Myrtle Beach, S.C.

  • Iconic Loop by City of Myrtle Beach (Submitted by Kelly Mezzapelle): Creating a bicycle and pedestrian network that connects Myrtle Beach’s diverse neighborhoods, public spaces and attractions.

Palm Beach County, Fla.

  • The Community School, 2.0 by PLACE Planning & Design Inc. (Submitted by Robert Field): Initiating a public planning process to reimagine a K-12 school and its facilities to more accurately reflect the needs of the community.

Philadelphia

  • Common Table by the Enterprise Center Community Development Corp.(Submitted by Jesse Blitzstein): Developing a restaurant incubator that allows aspiring restaurateurs to test their newest ideas in a low-risk temporary setting that encourages food entrepreneurs to thrive.

  • Creative Commons at 30th Street by Drexel University (Submitted by Harris Stienberg): Launching an experiment in urban development by temporarily transforming an underused  parking lot, near Drexel University and across from a busy rail station, into a creative hub where community members can gather to exchange ideas and spark civic innovation.

  • DIG Philly by The Big SandBox Inc. (Submitted by Jacques Gaffigan): Bringing together members of the community from diverse backgrounds, ages and economic groups to  reinvent the schoolyard using traditional grassroots outreach and new digital engagement tools.

  • Every Street in Philadelphia (Submitted by Jacob Winterstein and Ryan Briggs): Promoting livable cities by having an artist and a journalist cycle the city’s 2,600 miles of streets and engage residents in a multimedia conversation about how city design affects quality of life.

  • The Glass Schoolhouse Project by OLIN (Submitted by Meghan Talarowski): Reinventing Philadelphia’s schools into multiuse community centers, including co-working facilities, makerspaces and recreation.

  • Hygge Project (Submitted by Meghan Talarowski): Providing people the chance to interact in public spaces during the winter months by installing “Hygge” stations, a fleet of warming devices that unfold to offer seating, heat lamps, small libraries or blankets; each has its own offering.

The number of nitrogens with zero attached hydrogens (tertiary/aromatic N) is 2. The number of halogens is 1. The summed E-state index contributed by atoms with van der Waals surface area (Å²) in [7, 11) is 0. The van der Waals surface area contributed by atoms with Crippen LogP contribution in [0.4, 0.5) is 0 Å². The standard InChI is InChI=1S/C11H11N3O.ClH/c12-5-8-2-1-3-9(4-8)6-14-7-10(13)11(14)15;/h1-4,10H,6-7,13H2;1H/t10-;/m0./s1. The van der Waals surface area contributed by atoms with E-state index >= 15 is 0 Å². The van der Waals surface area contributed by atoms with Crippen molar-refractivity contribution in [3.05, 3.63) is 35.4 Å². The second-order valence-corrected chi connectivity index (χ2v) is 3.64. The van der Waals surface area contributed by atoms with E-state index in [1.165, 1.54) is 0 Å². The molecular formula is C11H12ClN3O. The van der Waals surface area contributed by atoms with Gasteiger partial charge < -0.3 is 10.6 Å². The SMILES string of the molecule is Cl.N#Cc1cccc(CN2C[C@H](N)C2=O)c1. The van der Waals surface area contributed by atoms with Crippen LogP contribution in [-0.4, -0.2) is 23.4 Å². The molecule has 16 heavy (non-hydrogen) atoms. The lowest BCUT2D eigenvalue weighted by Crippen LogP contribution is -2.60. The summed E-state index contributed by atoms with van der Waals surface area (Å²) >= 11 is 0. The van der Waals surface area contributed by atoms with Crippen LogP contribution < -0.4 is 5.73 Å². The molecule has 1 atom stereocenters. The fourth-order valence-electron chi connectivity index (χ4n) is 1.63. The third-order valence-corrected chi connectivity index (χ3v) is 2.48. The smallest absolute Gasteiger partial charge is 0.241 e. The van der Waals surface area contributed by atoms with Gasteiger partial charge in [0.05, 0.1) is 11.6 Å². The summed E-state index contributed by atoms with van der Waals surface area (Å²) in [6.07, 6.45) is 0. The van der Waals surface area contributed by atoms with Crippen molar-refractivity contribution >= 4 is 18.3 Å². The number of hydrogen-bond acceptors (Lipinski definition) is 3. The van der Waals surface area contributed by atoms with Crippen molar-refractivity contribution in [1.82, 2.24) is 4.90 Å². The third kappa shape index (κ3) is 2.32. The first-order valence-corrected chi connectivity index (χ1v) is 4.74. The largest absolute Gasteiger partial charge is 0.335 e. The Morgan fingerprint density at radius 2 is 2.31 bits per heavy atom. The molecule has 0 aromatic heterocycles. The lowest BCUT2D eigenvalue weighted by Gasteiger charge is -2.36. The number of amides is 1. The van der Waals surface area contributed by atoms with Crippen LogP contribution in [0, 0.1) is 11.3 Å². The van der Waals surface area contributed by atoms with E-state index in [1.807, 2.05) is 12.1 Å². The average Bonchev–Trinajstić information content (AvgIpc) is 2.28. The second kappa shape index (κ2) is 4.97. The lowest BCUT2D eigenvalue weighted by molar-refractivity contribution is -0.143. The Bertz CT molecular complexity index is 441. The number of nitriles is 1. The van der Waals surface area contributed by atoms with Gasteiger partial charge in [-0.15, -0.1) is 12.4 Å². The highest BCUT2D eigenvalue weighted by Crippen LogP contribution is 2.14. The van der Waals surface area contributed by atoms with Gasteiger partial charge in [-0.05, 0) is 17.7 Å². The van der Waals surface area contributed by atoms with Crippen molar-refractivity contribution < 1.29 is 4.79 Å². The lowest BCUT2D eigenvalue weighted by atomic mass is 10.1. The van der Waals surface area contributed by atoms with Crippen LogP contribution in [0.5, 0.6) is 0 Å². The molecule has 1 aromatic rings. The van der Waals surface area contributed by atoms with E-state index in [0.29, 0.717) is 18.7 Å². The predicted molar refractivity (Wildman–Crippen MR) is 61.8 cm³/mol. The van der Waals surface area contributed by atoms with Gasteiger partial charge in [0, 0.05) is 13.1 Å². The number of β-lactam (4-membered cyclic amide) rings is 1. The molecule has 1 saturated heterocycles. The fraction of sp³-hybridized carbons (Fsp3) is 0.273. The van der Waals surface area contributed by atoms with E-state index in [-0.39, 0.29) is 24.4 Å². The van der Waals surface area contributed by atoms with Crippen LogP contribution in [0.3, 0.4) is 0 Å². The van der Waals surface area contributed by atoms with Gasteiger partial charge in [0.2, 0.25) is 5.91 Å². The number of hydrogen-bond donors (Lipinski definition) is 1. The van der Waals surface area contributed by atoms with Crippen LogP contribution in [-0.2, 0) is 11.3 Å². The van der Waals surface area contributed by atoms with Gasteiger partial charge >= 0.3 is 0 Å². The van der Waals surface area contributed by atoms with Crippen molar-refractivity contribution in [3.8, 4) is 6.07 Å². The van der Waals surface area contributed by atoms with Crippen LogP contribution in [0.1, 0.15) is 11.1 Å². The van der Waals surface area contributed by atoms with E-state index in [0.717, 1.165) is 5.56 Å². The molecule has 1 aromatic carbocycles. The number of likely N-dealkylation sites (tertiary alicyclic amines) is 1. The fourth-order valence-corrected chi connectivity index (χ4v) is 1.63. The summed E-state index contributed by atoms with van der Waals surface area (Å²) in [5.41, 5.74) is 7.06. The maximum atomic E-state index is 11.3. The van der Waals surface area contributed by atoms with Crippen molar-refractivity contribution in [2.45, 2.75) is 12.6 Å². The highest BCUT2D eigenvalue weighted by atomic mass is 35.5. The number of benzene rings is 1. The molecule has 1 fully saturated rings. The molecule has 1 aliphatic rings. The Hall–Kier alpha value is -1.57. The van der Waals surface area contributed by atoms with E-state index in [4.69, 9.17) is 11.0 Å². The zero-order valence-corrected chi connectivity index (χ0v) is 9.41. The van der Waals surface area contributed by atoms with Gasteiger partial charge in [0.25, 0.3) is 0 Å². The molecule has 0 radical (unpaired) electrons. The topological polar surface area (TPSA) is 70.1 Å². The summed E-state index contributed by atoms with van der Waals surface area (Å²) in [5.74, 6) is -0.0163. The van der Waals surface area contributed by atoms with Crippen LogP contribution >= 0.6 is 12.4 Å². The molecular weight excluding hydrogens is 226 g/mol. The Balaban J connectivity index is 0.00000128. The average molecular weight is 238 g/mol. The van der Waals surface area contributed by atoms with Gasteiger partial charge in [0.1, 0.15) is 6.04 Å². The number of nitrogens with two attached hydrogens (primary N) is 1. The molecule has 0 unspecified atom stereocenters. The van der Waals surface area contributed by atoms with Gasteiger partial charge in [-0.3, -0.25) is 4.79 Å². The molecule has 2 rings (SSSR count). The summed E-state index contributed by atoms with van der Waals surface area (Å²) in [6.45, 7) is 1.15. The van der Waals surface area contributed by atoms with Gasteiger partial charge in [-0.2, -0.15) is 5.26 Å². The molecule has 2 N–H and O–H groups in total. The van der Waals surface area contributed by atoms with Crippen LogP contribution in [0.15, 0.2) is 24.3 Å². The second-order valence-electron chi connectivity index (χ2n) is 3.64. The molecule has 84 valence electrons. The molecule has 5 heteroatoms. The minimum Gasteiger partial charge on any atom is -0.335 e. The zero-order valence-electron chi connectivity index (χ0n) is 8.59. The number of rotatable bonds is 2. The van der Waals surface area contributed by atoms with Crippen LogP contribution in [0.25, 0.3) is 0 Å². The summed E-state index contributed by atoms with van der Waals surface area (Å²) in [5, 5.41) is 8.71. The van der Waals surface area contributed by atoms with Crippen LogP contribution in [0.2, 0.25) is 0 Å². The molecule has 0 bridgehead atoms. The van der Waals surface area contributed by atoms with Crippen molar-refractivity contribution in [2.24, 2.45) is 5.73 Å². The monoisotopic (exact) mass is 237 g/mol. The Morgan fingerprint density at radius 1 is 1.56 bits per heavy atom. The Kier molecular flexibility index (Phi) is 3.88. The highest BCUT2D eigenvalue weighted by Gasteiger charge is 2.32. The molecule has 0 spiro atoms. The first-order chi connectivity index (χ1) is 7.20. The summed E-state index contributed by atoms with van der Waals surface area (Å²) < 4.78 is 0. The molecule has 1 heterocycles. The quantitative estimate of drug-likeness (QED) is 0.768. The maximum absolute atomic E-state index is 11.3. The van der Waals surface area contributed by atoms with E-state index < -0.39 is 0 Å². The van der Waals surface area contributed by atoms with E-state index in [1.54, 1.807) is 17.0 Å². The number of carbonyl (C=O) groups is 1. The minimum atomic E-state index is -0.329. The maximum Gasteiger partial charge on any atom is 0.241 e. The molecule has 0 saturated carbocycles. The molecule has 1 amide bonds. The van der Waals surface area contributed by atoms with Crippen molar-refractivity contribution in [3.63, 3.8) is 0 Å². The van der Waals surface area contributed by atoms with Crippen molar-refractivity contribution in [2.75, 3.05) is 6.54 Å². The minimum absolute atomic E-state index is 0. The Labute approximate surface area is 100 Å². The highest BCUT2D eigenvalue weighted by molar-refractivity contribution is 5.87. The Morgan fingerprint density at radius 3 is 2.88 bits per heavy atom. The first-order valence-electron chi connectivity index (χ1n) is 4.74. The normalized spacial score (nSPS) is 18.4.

• Philadelphia: An Urban Thinkscape by Temple University (Submitted by Kathy Hirsh-Pasek): Reimagining the city as an “Urban Thinkscape” through playful activities in parks and public spaces that encourage residents to learn and interact with their surroundings.

  • The Pop-Up Pool Project by Group Melvin Design (Submitted by Benjamin Bryant): Introducing fun, easy solutions to make the city’s free outdoor public pools more vibrant places to meet and interact with neighbors and friends.

  • Recreation Centers as Hubs of Community Stewardship by City Parks Association of Philadelphia (Submitted by Timothy Baird): Reimagining city recreation centers into idea and education hubs for city sustainability, training residents in areas such as green infrastructure, food production and soil manufacturing.  

  • Restoring the City Beautiful to Working Class Neighborhoods by Philadelphia City Planning Commission: Launching a design competition to engage residents in transforming the vacant rail yard that divides the Mantua-Powell neighborhood from Center City Philadelphia.